We should also see a rail link to Edinburgh airport. Glasgow and Edinburgh are the two largest airports in the UK without rail links, making these cities less attractive for business visitors and for tourists. The Scottish Executive confirmed last week that a rail link will be developed.

Trams should be making a comeback too. Edinburgh Council is taking forward preparatory work on a tramline for North Edinburgh and will seek further funding from the Scottish Executive for preparatory work on a West Edinburgh tramline.

For the future, there are also proposals for the reopening of the South Suburban railway – currently used by freight – for passenger services.
Looking further afield, the bulk of rail services within Scotland are currently provided by ScotRail.

Last week the Scottish Executive announced that instead of extending ScotRail’s franchise when it expires in 2004, a new franchise will be awarded. The new franchise will be for 15 years, rather than the current 7 year term, allowing the successful bidder time and security to invest in rolling stock and infrastructure. From my postbag I am more than aware of the need for improvement.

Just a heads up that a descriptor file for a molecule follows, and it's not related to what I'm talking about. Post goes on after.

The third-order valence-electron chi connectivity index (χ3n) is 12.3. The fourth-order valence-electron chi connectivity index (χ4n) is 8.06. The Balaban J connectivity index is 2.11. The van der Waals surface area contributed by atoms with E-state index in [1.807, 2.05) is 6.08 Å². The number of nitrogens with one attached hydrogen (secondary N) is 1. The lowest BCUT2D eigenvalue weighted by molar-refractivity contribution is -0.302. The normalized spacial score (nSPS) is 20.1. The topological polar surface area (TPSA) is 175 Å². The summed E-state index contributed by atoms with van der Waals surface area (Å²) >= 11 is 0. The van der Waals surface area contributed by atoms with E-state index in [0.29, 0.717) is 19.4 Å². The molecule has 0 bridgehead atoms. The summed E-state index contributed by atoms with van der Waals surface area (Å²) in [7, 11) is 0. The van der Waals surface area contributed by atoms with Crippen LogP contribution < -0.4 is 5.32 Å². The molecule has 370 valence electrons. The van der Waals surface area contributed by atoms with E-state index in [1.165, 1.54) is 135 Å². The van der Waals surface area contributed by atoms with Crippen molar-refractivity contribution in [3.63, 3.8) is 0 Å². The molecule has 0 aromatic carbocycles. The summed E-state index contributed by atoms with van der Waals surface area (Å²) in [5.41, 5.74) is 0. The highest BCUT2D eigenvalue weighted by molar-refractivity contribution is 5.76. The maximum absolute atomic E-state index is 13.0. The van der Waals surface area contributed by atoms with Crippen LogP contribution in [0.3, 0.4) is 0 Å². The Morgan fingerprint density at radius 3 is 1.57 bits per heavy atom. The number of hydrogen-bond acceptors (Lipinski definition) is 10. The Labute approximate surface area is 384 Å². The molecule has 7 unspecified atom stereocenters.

In addition to the new franchise, development of Waverley Station has long been planned as pressure on the station has increased steeply. It was announced last week that work on Waverley Station should begin in 2004, and the plans have been altered to provide better facilities for services for the West of Scotland as well as to those for the East and South.

The Borders need a rail link to Edinburgh, and the campaign for the reopening of the line should be supported.